Specifically, in designing intervention strategies, counseling professionals must keep in mind a number of overarching principles. First, attention needs to be given to the importance of cultural variables, as well as individual resilience, that moderate the effects of traumatic experiences. Because the severity of symptoms of ethnic cleansing survivors differs widely from individual to individual and from time to time, many survivors experience mild or occasional symptoms that do not interfere with their daily functioning. Second, consistent with the hierarchy of human needs, any intervention should address basic human needs (e.g., food, water, shelter, and security) first, followed by psychological needs (e.g., belongingness and personal identity). Creation of a stable structure, physical and psychological, proves advantageous for survivors because of the lack-of-control and general disruption characteristics of experiencing such comprehensive physical and psychological displacement. Third, survivors of ethnic cleansing may experience survivor’s guilt, that is, the guilt of being one of the few who successfully escape from dangerous situations. They may have no information about the whereabouts of their family, relatives, and friends left behind. As they struggle to rebuild their life, the feeling of survivor’s guilt may interfere with a survivor’s process of recovery from psychological trauma. Counseling professionals must strike a balance between helping their clients reconstruct their traumatic story and supporting them to go through the grieving process at their own pace. Group counseling as a treatment modality may be particularly effective in providing the therapeutic power of universality and instillation of hope necessary for ethnic cleansing survivors to restore their social bonds with others and their connections with ordinary life.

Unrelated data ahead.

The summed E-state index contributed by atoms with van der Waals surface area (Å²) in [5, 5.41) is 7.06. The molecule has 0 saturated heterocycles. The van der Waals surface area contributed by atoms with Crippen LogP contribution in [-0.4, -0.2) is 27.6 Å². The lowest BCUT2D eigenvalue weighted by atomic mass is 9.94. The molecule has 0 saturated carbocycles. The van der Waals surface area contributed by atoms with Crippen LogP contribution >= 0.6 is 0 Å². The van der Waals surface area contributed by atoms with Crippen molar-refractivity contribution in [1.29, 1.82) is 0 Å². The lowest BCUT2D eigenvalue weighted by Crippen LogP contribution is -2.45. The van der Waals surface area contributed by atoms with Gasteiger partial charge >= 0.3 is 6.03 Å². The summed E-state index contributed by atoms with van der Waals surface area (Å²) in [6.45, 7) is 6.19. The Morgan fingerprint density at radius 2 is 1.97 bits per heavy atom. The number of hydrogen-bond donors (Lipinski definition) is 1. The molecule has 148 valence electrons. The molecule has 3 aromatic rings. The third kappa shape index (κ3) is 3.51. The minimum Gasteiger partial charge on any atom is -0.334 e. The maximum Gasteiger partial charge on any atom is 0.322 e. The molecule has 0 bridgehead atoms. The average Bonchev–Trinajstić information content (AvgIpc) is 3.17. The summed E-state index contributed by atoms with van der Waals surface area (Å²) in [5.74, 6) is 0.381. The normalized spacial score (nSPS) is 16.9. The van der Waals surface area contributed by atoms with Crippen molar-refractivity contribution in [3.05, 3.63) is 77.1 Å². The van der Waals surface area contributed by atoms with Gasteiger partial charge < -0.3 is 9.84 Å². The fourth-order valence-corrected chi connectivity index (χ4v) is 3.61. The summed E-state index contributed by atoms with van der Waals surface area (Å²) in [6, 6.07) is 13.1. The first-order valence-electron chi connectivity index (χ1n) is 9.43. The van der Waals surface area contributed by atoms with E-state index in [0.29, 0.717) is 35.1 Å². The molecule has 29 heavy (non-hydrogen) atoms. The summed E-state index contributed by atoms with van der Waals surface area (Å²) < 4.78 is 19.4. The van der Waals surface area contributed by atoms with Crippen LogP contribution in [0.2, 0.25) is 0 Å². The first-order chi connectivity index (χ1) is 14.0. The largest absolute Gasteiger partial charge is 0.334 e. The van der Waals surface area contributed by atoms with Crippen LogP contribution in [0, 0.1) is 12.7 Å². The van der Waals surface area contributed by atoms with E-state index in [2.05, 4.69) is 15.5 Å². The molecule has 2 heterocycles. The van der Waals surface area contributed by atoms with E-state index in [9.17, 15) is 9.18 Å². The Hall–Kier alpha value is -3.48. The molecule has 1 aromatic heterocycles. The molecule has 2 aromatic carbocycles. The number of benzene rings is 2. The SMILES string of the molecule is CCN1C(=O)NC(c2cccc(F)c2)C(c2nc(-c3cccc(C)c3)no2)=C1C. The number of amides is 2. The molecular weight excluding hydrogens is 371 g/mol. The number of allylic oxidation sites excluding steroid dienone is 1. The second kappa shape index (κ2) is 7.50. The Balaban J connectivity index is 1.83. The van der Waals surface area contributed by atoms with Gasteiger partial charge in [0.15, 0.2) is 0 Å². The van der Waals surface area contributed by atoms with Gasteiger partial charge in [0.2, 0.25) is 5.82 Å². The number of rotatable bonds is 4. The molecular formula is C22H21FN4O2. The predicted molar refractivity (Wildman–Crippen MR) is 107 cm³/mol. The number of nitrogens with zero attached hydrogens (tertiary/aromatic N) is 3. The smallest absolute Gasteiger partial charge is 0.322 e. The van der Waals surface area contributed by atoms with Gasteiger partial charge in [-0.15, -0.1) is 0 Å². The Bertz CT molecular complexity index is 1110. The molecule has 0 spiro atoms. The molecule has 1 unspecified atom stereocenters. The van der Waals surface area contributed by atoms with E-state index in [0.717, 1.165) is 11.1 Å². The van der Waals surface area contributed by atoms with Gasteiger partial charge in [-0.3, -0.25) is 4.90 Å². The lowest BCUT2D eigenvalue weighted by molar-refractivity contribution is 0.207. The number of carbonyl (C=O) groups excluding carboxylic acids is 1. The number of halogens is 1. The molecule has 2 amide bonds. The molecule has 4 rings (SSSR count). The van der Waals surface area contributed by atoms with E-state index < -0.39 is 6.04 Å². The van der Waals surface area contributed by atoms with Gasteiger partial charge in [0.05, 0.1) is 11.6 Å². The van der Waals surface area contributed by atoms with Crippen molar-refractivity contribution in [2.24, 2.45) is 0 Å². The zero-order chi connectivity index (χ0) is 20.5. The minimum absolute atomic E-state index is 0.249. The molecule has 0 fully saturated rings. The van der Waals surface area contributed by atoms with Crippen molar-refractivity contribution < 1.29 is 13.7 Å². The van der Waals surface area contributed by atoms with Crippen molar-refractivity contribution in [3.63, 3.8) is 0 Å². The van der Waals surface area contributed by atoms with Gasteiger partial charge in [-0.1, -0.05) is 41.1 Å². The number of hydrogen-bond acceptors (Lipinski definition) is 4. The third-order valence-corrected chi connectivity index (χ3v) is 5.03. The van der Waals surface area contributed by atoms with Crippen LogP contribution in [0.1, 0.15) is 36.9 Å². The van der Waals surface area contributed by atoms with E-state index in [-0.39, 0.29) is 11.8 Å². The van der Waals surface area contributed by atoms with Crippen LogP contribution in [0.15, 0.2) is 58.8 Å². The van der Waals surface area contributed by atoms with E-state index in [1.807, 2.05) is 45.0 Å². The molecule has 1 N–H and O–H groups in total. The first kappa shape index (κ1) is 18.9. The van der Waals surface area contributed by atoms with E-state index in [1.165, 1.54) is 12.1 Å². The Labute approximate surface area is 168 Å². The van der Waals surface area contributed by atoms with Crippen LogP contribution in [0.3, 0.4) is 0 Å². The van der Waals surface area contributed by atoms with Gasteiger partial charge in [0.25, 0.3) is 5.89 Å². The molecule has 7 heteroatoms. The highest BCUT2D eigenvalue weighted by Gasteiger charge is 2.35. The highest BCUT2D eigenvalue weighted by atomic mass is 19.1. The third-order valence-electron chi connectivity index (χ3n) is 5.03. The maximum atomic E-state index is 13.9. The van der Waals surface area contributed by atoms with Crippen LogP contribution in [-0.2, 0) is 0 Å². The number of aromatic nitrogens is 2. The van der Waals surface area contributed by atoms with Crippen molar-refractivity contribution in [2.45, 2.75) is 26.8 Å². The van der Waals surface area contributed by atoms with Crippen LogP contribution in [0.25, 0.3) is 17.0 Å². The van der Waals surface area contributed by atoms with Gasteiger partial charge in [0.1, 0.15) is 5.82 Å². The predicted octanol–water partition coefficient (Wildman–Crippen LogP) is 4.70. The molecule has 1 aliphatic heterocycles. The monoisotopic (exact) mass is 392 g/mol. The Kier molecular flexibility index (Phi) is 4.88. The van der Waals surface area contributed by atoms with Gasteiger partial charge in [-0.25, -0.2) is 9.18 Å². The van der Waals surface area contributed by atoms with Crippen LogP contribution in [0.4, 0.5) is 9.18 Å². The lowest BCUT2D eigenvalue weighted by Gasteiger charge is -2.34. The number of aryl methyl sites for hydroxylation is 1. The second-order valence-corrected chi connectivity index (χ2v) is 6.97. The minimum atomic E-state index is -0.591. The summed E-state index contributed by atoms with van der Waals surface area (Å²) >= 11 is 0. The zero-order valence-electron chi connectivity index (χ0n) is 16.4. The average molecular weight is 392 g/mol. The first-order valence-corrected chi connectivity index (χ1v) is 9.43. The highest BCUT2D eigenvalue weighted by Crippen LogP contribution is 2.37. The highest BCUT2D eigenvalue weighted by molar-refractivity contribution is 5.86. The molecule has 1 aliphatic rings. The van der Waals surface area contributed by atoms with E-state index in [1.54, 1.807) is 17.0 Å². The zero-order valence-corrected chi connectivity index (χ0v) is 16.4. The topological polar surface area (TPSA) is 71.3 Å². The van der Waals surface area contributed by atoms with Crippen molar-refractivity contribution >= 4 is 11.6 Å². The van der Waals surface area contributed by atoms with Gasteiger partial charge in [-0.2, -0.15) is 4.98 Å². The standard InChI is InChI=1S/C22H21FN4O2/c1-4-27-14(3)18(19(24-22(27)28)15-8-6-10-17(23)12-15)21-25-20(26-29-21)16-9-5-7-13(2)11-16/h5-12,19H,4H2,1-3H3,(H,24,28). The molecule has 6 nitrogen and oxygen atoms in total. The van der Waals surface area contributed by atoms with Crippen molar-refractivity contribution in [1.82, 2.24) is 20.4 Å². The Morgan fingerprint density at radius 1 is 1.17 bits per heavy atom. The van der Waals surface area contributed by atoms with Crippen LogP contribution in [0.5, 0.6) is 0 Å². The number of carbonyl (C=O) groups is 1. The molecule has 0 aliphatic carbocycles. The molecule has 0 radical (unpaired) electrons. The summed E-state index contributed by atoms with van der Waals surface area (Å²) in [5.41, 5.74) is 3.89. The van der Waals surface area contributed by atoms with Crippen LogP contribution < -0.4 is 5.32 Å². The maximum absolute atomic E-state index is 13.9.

References:

  1. American Psychiatric Association. (2000). Diagnostic and statistical manual of mental disorders (4th ed., Text rev.). Washington, DC: Author.
  2. Chen, E. C., & Park-Taylor, J. (2006). Intersection of racism and immigration: Implications for educational and counseling practice. In M. G. Constantine & D. W. Sue (Eds.), Addressing racism: Facilitating cultural competence in mental health and educational settings (pp. 43-64). New York: Wiley.
  3. Ehrenreich, J. H. (2003). Understanding PTSD: Forgetting “trauma.” Journal of Social Issues, 3, 15-28.
  4. Herman, J. L. (1992). Trauma and recovery. New York: Basic Books.
  5. Nicholl, C., & Thompson, A. (2004). The psychological treatment of post-traumatic stress disorder (PTSD) in adult refugees: A review of the current state of psychological therapies. Journal of Mental Health, 13, 351-362.
  6. Shannon, V. P. (2005). Judge and executioner: The politics of responding to ethnic cleansing in the Balkans. Journal of Genocide Research, 7, 47-66.
  7. United Nations. (1999, September). Reports of the Secretary-General to the security council on the protection of civilians in armed conflict. New York: Author.
  8. United Nations. (2001, March). Reports of the Secretary-General to the security council on the protection of civilians in armed conflict. New York: Author.
  9. Weine, S. M., Becker, D. F., Vojvoda, D., Hodzic, E., Sawyer, M., Hyman, L., et al. (1998). Individual change after genocide in Bosnian survivors of “ethnic cleansing”: Assessing personality dysfunction. Journal of Traumatic Stress, 11, 147-152.

See also: